Unique Suggestions: Advice, don't deal with street vendors, stick with the shop owners who have actual stores you can go into.
Unfortunately Cartagena is marred for the foreign tourist by aggressive 'vendadores' - calling them street merchants is rather grandiose, as this implies some degree of legitimacy to their business. Sometimes it seems that the entire adult population of the town is trying to sell you something, be it T-shirts, hats, Cuban cigars, their services as a tour guide, or prostitutes. I even had a taxi driver pull up by the kerb next to me while walking down the street at two in the afternoon to ask me if I was looking for some 'chicas' (girls).
Cartagena's economy seems to rely heavily on tourism and it's really bad in the off-season, when there are hardly any tourists at all, leaving you outnumbered ten to one, especially at night. Eating out one evening in the Plaza Santa Domingo, I was forced to sit inside the restaurant as there were only about 10 other diners in the entire square, and maybe 20 people trying to sell them things.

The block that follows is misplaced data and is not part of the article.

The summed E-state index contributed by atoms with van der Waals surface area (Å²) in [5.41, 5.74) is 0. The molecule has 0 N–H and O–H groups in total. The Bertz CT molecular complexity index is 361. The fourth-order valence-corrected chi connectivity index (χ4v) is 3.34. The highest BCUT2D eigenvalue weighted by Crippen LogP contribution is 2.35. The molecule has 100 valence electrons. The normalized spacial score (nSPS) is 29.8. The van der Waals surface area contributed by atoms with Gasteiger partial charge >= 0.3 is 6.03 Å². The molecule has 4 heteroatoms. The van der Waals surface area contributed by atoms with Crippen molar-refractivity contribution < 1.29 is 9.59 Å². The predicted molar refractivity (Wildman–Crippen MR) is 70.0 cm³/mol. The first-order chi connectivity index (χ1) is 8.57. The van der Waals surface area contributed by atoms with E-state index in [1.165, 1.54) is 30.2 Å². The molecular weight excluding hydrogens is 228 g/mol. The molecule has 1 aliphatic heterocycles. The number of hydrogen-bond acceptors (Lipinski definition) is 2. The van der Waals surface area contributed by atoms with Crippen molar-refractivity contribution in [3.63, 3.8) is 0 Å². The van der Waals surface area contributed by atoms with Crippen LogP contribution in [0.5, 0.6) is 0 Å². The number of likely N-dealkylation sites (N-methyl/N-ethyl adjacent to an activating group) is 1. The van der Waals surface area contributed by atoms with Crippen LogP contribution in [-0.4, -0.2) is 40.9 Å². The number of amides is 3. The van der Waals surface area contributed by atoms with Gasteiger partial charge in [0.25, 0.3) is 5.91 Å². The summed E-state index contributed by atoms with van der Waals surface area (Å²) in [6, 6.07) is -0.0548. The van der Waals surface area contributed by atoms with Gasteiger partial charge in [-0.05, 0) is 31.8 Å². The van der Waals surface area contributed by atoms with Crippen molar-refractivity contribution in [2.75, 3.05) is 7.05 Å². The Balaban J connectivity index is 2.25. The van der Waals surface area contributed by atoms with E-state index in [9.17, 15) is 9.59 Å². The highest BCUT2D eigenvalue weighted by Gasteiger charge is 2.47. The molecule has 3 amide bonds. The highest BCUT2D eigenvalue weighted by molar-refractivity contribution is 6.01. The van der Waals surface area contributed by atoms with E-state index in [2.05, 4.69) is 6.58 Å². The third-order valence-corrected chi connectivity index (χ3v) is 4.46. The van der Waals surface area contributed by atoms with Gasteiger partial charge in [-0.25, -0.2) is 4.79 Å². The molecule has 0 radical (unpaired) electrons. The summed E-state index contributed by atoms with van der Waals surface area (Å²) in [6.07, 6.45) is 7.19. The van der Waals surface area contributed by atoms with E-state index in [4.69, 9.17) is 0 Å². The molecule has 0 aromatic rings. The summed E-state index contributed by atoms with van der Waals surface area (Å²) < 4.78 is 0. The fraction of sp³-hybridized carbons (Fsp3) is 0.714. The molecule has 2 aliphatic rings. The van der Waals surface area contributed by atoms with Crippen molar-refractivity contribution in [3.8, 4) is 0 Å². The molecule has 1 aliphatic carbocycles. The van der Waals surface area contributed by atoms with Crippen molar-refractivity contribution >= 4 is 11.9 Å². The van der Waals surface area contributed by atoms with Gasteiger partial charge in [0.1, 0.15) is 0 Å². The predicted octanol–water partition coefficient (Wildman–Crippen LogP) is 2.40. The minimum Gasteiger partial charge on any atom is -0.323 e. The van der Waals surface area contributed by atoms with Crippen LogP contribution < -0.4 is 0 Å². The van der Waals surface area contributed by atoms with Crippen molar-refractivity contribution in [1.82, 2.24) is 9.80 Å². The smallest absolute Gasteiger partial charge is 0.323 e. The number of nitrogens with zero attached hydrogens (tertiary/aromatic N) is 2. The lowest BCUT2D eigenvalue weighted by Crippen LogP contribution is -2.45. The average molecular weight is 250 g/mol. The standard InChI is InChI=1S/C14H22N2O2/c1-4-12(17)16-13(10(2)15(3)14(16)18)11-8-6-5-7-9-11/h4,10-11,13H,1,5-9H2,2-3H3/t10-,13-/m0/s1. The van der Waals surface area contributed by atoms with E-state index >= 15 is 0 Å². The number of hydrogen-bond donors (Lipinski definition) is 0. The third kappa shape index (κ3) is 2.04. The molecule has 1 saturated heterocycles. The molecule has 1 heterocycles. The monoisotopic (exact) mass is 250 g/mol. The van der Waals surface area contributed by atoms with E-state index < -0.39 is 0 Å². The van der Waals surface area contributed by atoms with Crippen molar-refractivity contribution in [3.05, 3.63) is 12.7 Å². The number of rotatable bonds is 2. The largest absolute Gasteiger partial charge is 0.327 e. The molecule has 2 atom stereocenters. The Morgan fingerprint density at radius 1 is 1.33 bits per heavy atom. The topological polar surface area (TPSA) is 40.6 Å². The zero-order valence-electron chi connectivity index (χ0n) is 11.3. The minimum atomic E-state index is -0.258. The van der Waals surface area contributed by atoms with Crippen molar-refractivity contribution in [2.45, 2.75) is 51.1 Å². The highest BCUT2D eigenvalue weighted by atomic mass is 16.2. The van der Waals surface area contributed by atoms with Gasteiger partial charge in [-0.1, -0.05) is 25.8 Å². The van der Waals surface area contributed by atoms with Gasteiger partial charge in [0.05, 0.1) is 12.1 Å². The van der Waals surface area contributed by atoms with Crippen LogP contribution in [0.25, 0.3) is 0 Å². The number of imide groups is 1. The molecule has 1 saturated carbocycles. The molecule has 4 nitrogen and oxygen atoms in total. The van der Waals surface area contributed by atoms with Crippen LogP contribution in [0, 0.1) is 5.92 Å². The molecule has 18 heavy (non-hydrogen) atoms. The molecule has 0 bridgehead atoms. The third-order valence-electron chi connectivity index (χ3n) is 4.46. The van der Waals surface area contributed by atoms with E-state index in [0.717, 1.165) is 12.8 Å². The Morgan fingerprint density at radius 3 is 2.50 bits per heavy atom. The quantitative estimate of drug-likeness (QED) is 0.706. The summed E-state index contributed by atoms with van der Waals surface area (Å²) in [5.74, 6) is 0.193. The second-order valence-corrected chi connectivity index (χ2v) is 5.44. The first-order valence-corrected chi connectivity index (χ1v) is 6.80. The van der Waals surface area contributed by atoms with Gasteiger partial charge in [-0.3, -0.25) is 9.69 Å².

You can't really hold it against them, as they have to eat, but the pressure is absolutely relentless. Just say no.
Unique Suggestions: Don't pay the price they ask. If you do actually want whatever they are selling, offer no more than one quarter of what they initially ask you. Remember, they need your cash more than you need what they are selling. Saying 'no' and starting to walk away is a great bargaining tactic, as they will immediately drop their price. You can probably get away with this at least twice or three times before you reach the lowest price they're willing to sell for.
Fun Alternatives: The only way to minimise the hassle is to avoid making eye contact and just continuing to walk on by, making negative gestures with your hands and saying 'no'. If it's quiet, don't eat 'al fresco' - go inside the restaurant where the vendadores are barred from entering by the owners.